Elsabet picks her fanged teeth with a femur after finishing off the little man. Feeling recharged, she stretches her wings and prepares to tour the countryside; she’s curious how the world of humankind has changed during her decade-long slumber. Rising from her nest, she stops short at the sound of more footsteps. “What is this?” she asks herself. Then it dawns upon her. “Ah. The little thief must have a partner.” Her reptilian eyes narrow in satisfaction, and she purrs, “Dessert.”

— The story of Elsibet by Umberto Giano of Roleplay Guide Magazine

Reproduced with permission from Roleplay Guide Magazine.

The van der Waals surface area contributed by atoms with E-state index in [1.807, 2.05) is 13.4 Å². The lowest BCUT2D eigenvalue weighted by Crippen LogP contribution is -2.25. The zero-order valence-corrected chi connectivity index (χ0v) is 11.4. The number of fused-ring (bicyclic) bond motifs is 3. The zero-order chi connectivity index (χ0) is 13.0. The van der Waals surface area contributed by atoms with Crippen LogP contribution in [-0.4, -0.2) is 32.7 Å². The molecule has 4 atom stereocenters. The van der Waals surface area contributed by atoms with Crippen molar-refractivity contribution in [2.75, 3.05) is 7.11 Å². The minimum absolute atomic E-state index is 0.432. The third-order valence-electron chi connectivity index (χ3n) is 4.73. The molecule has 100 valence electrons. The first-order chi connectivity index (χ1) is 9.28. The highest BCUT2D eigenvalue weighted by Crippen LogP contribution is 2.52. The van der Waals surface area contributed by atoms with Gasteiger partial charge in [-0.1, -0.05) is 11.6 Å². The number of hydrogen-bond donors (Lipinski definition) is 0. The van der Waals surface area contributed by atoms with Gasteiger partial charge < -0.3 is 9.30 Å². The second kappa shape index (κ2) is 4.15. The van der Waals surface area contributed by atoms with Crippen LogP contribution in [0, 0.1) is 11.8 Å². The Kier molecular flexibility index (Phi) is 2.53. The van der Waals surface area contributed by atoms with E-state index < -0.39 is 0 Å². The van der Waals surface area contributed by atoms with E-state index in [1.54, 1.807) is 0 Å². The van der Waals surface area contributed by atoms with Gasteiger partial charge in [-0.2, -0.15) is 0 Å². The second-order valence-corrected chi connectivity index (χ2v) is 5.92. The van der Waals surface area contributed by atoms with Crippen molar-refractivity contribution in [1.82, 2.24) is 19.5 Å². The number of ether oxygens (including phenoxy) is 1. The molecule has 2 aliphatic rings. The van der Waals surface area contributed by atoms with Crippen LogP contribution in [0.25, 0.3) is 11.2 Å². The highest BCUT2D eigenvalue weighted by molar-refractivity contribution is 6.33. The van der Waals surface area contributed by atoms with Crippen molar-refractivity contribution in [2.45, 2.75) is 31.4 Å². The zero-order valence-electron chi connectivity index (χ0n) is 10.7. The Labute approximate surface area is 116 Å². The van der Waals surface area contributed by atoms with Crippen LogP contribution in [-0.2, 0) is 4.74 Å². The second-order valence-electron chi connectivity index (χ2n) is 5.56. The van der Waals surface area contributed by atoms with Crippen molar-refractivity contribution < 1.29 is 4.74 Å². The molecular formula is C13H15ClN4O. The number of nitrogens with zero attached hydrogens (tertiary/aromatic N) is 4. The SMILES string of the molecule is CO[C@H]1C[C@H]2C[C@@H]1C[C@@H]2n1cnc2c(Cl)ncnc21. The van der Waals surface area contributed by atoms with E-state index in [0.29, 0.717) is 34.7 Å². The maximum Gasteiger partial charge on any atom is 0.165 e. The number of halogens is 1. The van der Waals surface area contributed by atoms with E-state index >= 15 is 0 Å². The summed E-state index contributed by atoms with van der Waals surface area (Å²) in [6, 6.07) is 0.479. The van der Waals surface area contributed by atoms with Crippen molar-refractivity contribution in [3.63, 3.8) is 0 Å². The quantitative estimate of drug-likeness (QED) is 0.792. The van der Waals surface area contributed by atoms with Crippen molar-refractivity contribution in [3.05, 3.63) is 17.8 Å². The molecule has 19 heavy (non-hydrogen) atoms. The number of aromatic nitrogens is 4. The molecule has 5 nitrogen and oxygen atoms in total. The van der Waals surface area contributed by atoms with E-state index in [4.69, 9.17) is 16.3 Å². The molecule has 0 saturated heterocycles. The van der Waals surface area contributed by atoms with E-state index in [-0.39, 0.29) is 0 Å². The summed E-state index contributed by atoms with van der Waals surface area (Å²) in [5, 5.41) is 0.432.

April 2011June 2011August 2011Sept 2011Oct 2011Nov/Dec 2011January 2012 – Oct 2014


Filipa Thespian (124)

I create structures, furniture, decor and clothing for avatars inside Second Life for role-play environments and the modern clubbing industry and share them through three different brands, Gods of Valor, The Club Depot and 2 the 9's. In RL, I am a graphic artist, print specialist, web designer, writer, IP mgr, biz mgr, mag publisher, actor, director, singer & burgeoning film creator & animator (

About The Author

I create structures, furniture, decor and clothing for avatars inside Second Life for role-play environments and the modern clubbing industry and share them through three different brands, Gods of Valor, The Club Depot and 2 the 9's. In RL, I am a graphic artist, print specialist, web designer, writer, IP mgr, biz mgr, mag publisher, actor, director, singer & burgeoning film creator & animator (